The global functional food ingredients market size is estimated to be valued at USD 98.9 billion in 2021. It is projected to reach USD 137.1 billion by 2026, recording a CAGR of 6.8% during the forecast period. The inclination toward nutritional and convenience food and the rise in demand for fortified food beverage products are expected to drive the growth of the functional food ingredients market during the forecast period. However, factors such as adherence to the international quality standards regulations and lack of awareness about functional ingredients such as prebiotics and probiotics in developing countries act as restraints to the growth of the market.
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Drivers: Increase in consumption of nutritive convenience and fortified food
The global demand for fortified food is expanding at a robust pace. Functional food ingredients such as vitamins, minerals, antioxidants, hydrocolloids, prebiotics, amino acids, plant extracts, and carotenoids are the key ingredients of fortified food. The health-conscious population is rapidly expanding in emerging markets, which will drive the demand for the fortification of food. The nutritional consumption differences across regions contribute greatly to the apparent differences in the health of populations across the countries. Various factors such as increasing instances of chronic diseases and micronutrient deficiencies, growth of the middle class in emerging economies, new government fortification programs, growth of the world’s older population in regions such as Europe, and growing interest in health and wellness, owing to COVID-19, is expected to drive the sales of fortified foods, further driving the demand for functional food ingredients.
Restraints: Higher cost for functional food products due to the inclusion of healthier or naturally sourced ingredients
The development and commerce aspects of functional food ingredients are complex, expensive, and uncertain. Factors behind the success of product development are technological conditions, consumer demand, and legislative, regulatory background. Substantial investment is required for the RD of a strain to be used for the production of new functional ingredients such as probiotics. Probiotic strains and products are developed and produced in accordance with international food regulations. Also, highly sterilized and technical equipment and processes are required for the manufacturing and extraction of various other functional ingredients. As a result of the high cost of production, the price of the final product is also high. Marketing and distribution further add to the product price. Although consumers are aware of the health benefits derived from these expensive functional food ingredients, their high prices restrict consumers from buying the product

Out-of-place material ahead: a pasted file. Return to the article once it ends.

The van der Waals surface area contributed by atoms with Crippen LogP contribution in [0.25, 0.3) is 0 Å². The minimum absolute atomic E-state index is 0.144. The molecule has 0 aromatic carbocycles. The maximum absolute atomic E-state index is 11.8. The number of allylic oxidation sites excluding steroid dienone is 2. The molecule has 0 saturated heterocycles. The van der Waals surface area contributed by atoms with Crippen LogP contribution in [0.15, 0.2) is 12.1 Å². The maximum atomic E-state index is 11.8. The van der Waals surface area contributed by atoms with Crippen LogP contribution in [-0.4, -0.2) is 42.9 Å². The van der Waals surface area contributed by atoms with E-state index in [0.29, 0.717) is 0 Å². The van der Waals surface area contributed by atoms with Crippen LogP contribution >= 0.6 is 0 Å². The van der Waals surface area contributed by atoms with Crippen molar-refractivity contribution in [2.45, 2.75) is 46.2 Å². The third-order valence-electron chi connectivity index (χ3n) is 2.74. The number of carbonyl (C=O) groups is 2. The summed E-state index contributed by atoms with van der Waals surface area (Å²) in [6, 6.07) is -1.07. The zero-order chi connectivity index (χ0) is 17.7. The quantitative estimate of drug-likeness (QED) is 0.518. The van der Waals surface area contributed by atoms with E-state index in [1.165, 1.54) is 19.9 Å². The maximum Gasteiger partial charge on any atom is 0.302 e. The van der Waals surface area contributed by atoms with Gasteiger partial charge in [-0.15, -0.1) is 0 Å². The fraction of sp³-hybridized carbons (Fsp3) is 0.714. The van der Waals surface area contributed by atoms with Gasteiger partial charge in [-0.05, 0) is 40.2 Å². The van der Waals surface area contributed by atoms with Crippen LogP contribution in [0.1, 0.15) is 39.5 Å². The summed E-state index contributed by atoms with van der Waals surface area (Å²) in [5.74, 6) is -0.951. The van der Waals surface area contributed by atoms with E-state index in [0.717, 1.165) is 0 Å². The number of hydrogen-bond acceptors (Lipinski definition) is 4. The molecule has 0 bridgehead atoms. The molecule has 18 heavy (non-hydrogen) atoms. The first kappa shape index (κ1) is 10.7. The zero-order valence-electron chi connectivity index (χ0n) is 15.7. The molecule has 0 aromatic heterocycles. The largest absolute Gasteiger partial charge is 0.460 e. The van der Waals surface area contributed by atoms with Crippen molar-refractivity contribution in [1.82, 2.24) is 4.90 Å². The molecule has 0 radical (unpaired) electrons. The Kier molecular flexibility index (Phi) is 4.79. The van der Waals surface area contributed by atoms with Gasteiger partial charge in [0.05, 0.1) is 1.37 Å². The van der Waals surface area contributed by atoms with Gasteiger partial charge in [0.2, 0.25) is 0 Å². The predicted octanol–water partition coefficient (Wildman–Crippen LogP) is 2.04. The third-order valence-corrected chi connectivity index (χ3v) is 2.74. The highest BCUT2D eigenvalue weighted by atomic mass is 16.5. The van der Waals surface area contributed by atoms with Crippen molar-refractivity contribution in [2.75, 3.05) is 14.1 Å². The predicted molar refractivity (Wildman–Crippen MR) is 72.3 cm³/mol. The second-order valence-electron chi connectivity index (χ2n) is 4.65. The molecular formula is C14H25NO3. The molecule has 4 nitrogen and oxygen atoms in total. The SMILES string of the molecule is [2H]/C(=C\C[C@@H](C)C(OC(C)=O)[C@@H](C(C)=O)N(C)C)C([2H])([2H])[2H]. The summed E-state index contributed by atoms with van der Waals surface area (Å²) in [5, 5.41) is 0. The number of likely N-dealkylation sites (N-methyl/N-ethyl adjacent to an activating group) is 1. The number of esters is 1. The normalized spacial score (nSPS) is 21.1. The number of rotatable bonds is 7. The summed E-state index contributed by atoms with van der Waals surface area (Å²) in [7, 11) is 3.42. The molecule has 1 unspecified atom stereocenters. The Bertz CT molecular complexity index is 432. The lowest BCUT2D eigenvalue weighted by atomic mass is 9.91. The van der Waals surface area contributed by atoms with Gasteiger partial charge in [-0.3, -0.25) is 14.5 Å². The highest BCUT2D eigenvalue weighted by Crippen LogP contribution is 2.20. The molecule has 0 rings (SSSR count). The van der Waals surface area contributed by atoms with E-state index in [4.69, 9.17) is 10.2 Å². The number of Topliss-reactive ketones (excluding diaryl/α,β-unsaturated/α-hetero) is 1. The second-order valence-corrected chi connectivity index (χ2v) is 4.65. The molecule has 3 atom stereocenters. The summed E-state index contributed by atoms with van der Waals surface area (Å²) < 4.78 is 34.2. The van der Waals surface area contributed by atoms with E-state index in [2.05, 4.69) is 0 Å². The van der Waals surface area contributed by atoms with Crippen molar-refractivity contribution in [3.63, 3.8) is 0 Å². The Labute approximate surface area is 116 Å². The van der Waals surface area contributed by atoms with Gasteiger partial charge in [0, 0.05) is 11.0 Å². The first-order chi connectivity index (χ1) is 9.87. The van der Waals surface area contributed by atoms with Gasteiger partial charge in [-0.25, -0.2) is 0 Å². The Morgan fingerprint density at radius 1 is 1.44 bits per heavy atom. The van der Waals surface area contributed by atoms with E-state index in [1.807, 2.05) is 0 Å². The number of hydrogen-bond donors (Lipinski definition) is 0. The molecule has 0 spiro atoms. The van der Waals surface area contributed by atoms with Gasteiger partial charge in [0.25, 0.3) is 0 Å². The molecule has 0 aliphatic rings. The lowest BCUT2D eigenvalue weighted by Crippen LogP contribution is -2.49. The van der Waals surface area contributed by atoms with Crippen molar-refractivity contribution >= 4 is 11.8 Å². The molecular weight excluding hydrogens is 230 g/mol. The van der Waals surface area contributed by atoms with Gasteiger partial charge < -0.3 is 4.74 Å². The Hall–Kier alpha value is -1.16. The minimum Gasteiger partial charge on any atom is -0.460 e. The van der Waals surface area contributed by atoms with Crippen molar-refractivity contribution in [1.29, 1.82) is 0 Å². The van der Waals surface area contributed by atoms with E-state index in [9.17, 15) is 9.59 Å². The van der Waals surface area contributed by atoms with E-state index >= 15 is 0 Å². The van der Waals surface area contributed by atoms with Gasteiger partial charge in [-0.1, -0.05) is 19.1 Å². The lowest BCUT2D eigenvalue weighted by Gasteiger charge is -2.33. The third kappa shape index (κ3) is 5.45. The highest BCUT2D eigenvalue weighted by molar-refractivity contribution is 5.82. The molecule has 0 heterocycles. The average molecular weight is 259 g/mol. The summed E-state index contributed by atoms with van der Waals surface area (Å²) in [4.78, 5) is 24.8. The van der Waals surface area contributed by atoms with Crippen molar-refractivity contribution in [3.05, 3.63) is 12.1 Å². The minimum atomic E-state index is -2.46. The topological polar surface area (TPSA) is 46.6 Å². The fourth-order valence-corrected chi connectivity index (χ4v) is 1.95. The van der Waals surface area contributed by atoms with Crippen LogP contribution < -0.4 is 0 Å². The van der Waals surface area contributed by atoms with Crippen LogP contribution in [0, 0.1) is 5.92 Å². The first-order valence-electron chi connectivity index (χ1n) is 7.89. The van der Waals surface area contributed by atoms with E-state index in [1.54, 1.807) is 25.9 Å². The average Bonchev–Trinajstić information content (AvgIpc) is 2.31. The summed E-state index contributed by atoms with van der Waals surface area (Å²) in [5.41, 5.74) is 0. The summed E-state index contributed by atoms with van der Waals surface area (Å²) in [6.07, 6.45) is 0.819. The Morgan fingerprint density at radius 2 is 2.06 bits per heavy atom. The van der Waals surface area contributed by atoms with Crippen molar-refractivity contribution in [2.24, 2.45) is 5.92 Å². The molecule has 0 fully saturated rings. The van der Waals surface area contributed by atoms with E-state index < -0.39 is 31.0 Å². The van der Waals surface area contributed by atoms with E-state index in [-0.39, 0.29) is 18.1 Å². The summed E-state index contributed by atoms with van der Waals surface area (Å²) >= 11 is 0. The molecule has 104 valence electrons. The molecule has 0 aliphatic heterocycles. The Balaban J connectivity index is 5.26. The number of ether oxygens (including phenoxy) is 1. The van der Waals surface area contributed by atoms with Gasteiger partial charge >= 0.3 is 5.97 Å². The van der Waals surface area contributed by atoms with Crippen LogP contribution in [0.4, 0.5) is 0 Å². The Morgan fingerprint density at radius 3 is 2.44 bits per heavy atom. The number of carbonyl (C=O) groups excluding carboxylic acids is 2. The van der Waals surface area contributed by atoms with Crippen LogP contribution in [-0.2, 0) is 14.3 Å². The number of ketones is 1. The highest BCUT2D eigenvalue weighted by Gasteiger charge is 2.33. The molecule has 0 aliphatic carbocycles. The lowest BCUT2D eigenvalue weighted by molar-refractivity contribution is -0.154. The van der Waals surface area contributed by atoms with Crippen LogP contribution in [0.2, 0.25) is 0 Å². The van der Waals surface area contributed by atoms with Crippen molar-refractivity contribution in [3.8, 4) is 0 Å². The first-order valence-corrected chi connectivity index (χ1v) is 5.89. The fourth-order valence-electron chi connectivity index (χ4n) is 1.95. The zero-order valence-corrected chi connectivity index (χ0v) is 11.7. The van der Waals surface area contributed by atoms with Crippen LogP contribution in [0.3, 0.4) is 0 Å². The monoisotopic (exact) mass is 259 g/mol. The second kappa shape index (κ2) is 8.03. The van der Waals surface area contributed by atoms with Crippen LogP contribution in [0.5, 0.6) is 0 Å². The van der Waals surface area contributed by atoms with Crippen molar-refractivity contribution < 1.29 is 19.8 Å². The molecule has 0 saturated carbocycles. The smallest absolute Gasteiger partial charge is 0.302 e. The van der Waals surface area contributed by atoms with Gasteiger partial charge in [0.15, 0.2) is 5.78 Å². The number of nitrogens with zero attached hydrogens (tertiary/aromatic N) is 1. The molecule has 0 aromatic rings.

Opportunities: Adoption of new technologies in the functional food industry
The introduction of new technologies such as encapsulation, nanoencapsulation, and bio-encapsulation drives technological innovations in the functional food ingredients industry. Encapsulation technology helps in enhancing the taste of many food products. For instance, omega-3 fatty acids are associated with bad odor. The taste and fragrance of these ingredients are enhanced with the use of encapsulation technology. The recent advancements in liposome technology are being used in the manufacturing of several ingredients such as probiotics and other functional food ingredients, offering numerous health benefits. Thus, this has increased technological innovations for niche applications such as gourmet food and infant.
Challenges: Complexities related to the integration and adulteration of functional food products
Consumers’ knowledge of the health effects of specific ingredients can affect the acceptance of specific functional food. The common functional ingredients such as minerals, fiber, and vitamins are preferred over new and improved products such as foods enriched with probiotics, prebiotics, flavonoids, carotenoids, and conjugated linolenic acid.
The researcher has to work in-depth to overcome all the challenges related to the selection and development of strain and related production processes. The basic requirement for probiotics is that products should contain sufficient numbers of microorganisms up to the expiry date. Thus, probiotics must contain specific strains and maintain certain numbers of live cells for them to produce health benefits in the host.
Key players in this market include Cargill, Incorporated (US), BASF SE (Germany), Archer Daniels Midland Company (US), DuPont (US), Arla Foods (Denmark), Kerry Group (Ireland), Ajinomoto Co., Inc. (Japan), Koninklijke DSM N.V. (Netherlands), Ingredion Incorporated (US), and Tate Lyle PLC (UK). Some of the other players include Chr. Hansen Holding A/S (Denmark), Kemin Industries, Inc. (US), BENEO (Germany), Royal Cosun (Netherland), Roquette Frères (France), Soylent (US), AB Ingredients (US), Golden Grain Group Limited (China), Sugarlogix (US), and Stratum Nutrition (US).